By: Spencer Neff
January 17, 2019 | 8:30 AM
The 1960s was a decade of revolution at the Indianapolis Motor Speedway. Over that 10-year span, several innovations were brought to, from new safety measures to new engine ideas and car designs.
Included in this decade of revolution were several legendary names who made their mark in the record book. For this week’s IndyCar Flashback, we look at the last “500” of the ’60s.
Although the winner of this race never returned to victory lane at Indianapolis, his global racing success made him a household name.
Andretti Dominates for First “500” Win
After two unsuccessful attempts with the turbine engine, Andy Granatelli returns to the speedway with a Plymouth V8 from Chrysler. While testing the new engine in the iconic wedge-shaped car,
Art Pollard experiences a number of setbacks. Pollard and teammate Mario Andretti switch to a Lotus chassis powered by Offenhauser.
Andretti is considered to be among the favorites to capture the pole position. When Pole Day begins on Saturday, May 17, rookie Jigger Sirois runs three laps at over 160 MPH.
The fourth lap saw Sirois’ team wave off his time, fearing it would be too slow. Rain hit soon after, preventing anyone else from qualifying that say. Sirois does not make the field. He is unable to do so in the following years he attempts to qualify for the 500.
The following Wednesday, three-time winner A.J. Foyt set an unofficial track record with a lap at 172.315 MPH. Moments later, disaster strikes for Andretti.
After losing a wheel, the two-time polesitter crashes into the Turn 4 wall. Andretti is forced to a backup car (a Hawk-Ford) and even worse, suffers minor burns on his face.
On Saturday, Foyt earns his second pole with a four-lap average of 170.568 MPH. Foyt is the lone driver to top 170 MPH. Andretti will start second, with defending winner Bobby Unser in third.
With Andretti still recovering from his burns, he has twin brother Aldo take his place for post-qualifying photos.
When the race begins on May 30, Andretti storms out to an early lead, pacing the first five laps before Foyt powers ahead. On Lap 25, the engine in Jim McElreath’s Hawk-Offy catches fire. He stops along the Turn 1 wall and emerged from his car uninjured, but brings out the first caution of the day.
Despite a high rate of attrition, the race is run at a clean and fast pace. Foyt leads 66 of the first 78 laps before trouble starts brewing. On Lap 79, Foyt’s engine loses power.
A few laps later, Foyt pits to cool his tires and receives a new turbocharger in his Coyote-Ford. Despite spending 23 minutes on pit road, he continues on.
With Foyt’s issues, the race becomes a battle between Andretti and Lloyd Ruby, who had become known for his bad luck in the race. Andretti and Ruby swap the lead twice over the next 26 laps.
On Lap 105, Ruby’s hopes of victory are dashed on pit road. Ruby rips a hole in his fuel tank while leaving before his crew disconnected the hose. Ruby is unable to continue, finishing in 20th (his starting position).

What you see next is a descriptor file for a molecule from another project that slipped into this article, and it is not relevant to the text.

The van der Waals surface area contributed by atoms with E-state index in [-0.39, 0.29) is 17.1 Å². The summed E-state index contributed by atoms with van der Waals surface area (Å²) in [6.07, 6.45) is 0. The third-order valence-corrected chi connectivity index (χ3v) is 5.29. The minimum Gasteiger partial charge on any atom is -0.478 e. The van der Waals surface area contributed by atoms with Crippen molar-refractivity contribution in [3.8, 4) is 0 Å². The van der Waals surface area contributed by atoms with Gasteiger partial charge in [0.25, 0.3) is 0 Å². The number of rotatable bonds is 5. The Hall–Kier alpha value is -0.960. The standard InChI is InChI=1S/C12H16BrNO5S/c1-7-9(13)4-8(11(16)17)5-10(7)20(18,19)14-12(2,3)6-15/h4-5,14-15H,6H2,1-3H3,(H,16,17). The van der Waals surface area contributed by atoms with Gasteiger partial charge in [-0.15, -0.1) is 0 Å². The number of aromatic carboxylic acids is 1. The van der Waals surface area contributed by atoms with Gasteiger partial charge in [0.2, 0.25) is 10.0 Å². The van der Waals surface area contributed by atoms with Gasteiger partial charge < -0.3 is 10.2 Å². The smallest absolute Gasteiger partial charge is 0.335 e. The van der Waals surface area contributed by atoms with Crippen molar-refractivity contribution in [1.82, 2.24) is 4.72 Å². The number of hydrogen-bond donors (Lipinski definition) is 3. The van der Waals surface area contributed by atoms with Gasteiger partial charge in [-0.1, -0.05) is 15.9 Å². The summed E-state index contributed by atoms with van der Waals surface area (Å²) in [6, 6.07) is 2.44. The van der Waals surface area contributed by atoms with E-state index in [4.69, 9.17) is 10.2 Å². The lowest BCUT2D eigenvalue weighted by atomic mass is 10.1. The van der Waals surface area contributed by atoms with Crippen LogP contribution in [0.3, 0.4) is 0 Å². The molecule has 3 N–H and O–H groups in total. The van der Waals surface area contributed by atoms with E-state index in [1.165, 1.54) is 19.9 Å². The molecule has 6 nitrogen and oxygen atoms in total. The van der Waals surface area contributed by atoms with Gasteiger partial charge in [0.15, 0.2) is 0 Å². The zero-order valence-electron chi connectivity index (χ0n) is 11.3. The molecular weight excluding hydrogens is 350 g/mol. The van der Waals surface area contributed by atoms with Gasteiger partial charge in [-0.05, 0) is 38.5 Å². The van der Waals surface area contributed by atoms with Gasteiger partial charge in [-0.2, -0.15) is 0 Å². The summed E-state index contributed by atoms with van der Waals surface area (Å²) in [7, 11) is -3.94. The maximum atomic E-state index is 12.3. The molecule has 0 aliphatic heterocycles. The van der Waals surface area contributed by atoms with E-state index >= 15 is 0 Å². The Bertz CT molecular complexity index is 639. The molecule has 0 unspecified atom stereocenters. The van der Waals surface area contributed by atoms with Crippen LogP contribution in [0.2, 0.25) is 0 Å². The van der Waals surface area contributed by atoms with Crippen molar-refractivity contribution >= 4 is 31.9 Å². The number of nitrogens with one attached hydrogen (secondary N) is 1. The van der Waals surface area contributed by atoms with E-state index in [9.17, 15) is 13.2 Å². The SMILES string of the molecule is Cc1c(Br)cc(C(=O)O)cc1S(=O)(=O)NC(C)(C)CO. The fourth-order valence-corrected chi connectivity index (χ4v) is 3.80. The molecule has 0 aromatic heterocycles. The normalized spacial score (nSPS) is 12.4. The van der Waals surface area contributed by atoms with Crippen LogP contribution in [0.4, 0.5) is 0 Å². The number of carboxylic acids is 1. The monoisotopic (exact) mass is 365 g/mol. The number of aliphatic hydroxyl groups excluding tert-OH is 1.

1968 pole sitter Joe Leonard makes his way up to second place before debris causes a hole in his radiator. Despite spending 14 minutes in the pits, Leonard continues on.
Meanwhile, there is no stopping Andretti. After taking the lead from Ruby on Lap 106, the fifth-year driver never looks back. Andretti crosses the Yard of Bricks nearly two minutes ahead of the competition. After issues on his pit stops, Andretti completes the race on one set of tires.
Slowed by just two cautions, the race is run at a record 156.867 MPH average speed. For the second year in a row, Dan Gurney earns a runner-up finish at Indianapolis. Bobby Unser finishes third. Mel Kenyon is the final car on the lead lap, racing from 24th to 4th.
Despite climbing from last on the grid to fifth place, Peter Revson does not earn Rookie of the Year.
That honor goes to Penske Racing’s Mark Donohue, who started fourth and overcame magneto issues to finish seventh. Leonard recovers from a broken radiator to finish sixth while the pole sitter, Foyt, finishes eighth.
After several injuries and fatalities throughout the decade, Andretti and Sam Sessions (fractured left kneecap) are the lone on-track injuries during the month. Sessions is able to compete and races from 23rd on the grid to 12th in the race.
Meanwhile, Al Unser misses the race after breaking his leg due to an infield crash on his motorcycle. Unser is replaced by Bud Tinglestad, who starts 18th and finishes 15th.
While his dominant win set the stage for Andretti to become one of racing’s biggest icon, he never returned to victory lane at Indianapolis.
Andretti makes 29 starts at the 500 and finishes second in 1981 and 1985, also winning pole in 1987. In 1984, his son Michael entered his first 500. In 1991, the two were joined by Mario’s younger son, Jeff and nephew, John.
Michael retires following the 2003 race but returns in 2006 and 2007 to race with son Marco. With 73 starts and just one victory between the five men, family’s hard luck at the 500 becomes part of the infamous “Andretti Curse”.
Despite Michael (1991 runner-up) and Marco (2006 runner-up) also seeing victory slip past them over the years, Michael has tasted Indianapolis 500 glory as a team owner.
Dan Wheldon brought home Andretti Green Racing’s first triumph in 2005. The team (now known as Andretti Autosport) has won the Indianapolis 500 another four times (2007, 2014, 2016, 2017). The five wins make Michael the most successful car owner behind only Roger Penske.
This May, the Indianapolis Motor Speedway will commemorate the 50th anniversary of Mario’s 1969 triumph. With the Andretti name and legacy so synonymous with the Indianapolis 500 and racing, it will undoubtedly be a popular celebration.
Header Image By INDYCAR